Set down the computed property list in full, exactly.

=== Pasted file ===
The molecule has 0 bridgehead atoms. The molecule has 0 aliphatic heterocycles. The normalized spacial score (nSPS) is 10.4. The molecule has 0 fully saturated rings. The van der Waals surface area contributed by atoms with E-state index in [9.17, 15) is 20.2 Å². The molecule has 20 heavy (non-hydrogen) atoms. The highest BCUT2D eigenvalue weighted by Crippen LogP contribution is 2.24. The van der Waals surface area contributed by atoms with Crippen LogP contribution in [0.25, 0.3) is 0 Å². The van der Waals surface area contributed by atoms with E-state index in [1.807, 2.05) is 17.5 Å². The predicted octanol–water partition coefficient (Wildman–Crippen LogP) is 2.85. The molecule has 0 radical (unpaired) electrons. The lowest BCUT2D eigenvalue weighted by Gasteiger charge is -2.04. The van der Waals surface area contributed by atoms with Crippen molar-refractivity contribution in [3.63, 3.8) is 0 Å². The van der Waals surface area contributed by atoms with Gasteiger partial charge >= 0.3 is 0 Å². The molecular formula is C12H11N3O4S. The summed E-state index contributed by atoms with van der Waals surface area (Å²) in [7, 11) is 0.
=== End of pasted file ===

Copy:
The molecule has 0 bridgehead atoms. The molecule has 0 aliphatic heterocycles. The normalized spacial score (nSPS) is 10.4. The molecule has 0 fully saturated rings. The van der Waals surface area contributed by atoms with E-state index in [9.17, 15) is 20.2 Å². The molecule has 20 heavy (non-hydrogen) atoms. The highest BCUT2D eigenvalue weighted by Crippen LogP contribution is 2.24. The van der Waals surface area contributed by atoms with Crippen LogP contribution in [0.25, 0.3) is 0 Å². The van der Waals surface area contributed by atoms with E-state index in [1.807, 2.05) is 17.5 Å². The predicted octanol–water partition coefficient (Wildman–Crippen LogP) is 2.85. The molecule has 0 radical (unpaired) electrons. The lowest BCUT2D eigenvalue weighted by Gasteiger charge is -2.04. The van der Waals surface area contributed by atoms with Crippen molar-refractivity contribution in [3.63, 3.8) is 0 Å². The van der Waals surface area contributed by atoms with Gasteiger partial charge >= 0.3 is 0 Å². The molecular formula is C12H11N3O4S. The summed E-state index contributed by atoms with van der Waals surface area (Å²) in [7, 11) is 0.